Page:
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Dollar Retreat and S&P 500 Rebound Shouldn't Solidify Trader Confidence

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S&P 500, Dollar, GBPUSD, USDJPY and Recession Talking Points:

  • The Market Perspective: USDJPY Bearish Below 141.50; Gold Bearish Below 1,680
  • For the S&P 500, the week has opened to its biggest bullish opening gap since November 9, 2020; but there remains a serious hurdle to fueling conviction
  • China has delayed its 3Q GDP release, leaving the fundamental course to drift somewhat – not an inspiring backdrop for establishing a genuine recovery

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S&P 500 – A Rally that Falls Short in Technical, Fundamental and Conditional Support

The new trading week has opened to some exceptional volatility – with yet another reversal in the speculative compass. Last week, exceptional volatility led the S&P 500 swing between extreme slide and extreme gains. To start this new week, there was a robust 1.55 percent gap higher to start the New York session – the biggest such charge since November 9, 2020 – but follow through all but fell apart after the ‘pre-market’ charge. The rally was notable, but the lack of technical, fundamental and market condition support exposes some serious contrast in intention. There is no denying the market’s charge Monday, but the lack of follow through from the S&P 500 so close to its two-month channel and the 20-day SMA would seem a prime candidate for a next foothold. The market may very well muster a bid for the speculative favorites, but I remain more than dubious about the intention to follow through given the expectations for volatility, volume and capital asset performance through October in general and the 42nd week of the year in particular.

Chart of S&P 500 with Volume, 20-Day, 100-Day, 100-Week SMAs, and Daily Gaps (Daily)


Chart Created on Tradingview Platform

I’m dubious of the risk appetite that we witnessed to start the week for a number of reasons. Where the traction is the most impressive (technicals), there remains critical overhead for chart observers. While the SPX gapped higher on the open and extended its run through the very early hours of trade Monday, there was almost no follow through to be found which in turn further solidifies the past two months’ range top and the 20-day simple moving average . To add to he lack of technical weight we have working on sentiment, we have the closer view of price action on the emini futures’ performance. The pre-US open rally was well represented, but the follow through all but vanished into active trading. Market conditions at present tend to favor speculative sentiment views but not if they are fueling whiplash on conviction. It is worth noting that while the SPX rallied this past session, activity levels tends to throttle down after the 41st week of the year’s volatility peak and macro fundamental backing is all back absent – ​​at least through the week’s open. Perhaps that explains why the S&P 500 charged higher Monday before the official session open, but follow during active trade all but collapsed.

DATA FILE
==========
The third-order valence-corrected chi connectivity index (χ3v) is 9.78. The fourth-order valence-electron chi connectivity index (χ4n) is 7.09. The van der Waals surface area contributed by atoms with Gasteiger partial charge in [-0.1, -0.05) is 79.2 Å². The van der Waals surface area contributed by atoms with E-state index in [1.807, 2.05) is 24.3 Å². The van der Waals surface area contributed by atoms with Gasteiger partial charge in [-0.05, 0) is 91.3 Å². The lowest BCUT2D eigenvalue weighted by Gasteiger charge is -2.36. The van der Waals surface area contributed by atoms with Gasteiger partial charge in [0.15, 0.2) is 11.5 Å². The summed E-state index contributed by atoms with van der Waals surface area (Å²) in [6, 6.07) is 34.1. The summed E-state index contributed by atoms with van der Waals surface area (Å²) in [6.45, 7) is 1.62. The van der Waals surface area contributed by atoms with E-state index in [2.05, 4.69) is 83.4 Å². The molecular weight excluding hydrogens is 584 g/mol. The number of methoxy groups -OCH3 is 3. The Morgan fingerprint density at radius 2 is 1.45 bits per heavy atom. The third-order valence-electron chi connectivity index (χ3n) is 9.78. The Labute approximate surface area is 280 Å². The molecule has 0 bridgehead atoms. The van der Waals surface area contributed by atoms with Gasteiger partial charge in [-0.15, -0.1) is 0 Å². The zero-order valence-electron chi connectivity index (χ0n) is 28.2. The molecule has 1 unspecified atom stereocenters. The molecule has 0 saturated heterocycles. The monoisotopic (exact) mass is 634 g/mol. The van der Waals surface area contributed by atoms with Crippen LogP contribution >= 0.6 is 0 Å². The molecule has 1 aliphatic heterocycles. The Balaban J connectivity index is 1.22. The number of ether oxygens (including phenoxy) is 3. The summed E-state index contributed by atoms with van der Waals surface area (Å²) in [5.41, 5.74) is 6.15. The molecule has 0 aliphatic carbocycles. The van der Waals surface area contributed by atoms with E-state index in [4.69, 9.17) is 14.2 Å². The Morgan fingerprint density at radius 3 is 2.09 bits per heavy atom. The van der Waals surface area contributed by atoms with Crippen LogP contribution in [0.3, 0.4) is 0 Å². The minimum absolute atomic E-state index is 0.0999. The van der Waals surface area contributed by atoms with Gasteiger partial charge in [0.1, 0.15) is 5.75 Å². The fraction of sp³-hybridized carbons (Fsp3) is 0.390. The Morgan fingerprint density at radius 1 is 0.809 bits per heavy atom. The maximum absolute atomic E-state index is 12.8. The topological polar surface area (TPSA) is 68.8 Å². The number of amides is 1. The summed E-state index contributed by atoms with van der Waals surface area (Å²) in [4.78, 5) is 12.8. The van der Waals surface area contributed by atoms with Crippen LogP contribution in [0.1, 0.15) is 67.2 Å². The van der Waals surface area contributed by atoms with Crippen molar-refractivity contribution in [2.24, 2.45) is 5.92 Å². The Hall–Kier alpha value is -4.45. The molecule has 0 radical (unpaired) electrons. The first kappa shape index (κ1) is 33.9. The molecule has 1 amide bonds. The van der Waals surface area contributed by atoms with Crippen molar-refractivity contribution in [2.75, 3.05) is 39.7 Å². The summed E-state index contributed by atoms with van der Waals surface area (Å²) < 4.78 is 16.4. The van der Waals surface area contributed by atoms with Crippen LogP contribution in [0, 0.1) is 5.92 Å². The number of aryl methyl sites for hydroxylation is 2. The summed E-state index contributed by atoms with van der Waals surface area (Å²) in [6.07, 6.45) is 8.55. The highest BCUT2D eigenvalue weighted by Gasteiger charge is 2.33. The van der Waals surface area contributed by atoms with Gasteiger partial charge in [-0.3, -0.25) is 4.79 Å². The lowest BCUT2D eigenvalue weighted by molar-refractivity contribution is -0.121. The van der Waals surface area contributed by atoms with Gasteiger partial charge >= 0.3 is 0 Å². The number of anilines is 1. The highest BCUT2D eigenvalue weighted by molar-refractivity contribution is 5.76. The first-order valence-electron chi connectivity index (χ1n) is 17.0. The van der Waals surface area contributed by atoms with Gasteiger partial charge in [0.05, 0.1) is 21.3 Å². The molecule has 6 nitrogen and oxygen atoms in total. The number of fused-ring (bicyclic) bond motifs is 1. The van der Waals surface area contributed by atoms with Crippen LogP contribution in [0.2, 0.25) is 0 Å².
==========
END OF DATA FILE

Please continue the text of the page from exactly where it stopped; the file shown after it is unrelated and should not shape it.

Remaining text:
Chart of Emini S&P 500 Futures with Volume and 100-Period SMAs (15 Minute)


Chart Created on Tradingview Platform

Some Relief from the Financial Extremes

It wasn’t just the bounce in the S&P 500 that stood out this past session. There was a general improvement in risk-sensitive assets, and the bounce couldn’t have come any sooner. At the fringes of the speculative web, the rebound helped fend off more serious financial developments. In the FX markets, the swing in sentiment helped out GBPUSD in a serious way. At the end of this past week, the announced sacking of the old finance minister and walk back on some of the most aggressive mini-budget items (such as the reversal on the corporate tax hike by the Johnson administration) didn’t exactly inspire full enthusiasm. New Chancellor Jeremy Hunt seems to have noticed the underwhelming market response through last week and took the step to more fully reverse the tax cuts on Monday. Is that enough to restore confidence in the UK’s financial stability? Or is there irreparable damage to conviction which merely awaits the next global spark? High volatility (below is the 20-day ATR) and technical overhead makes the risk of a stalled recovery particularly threatening.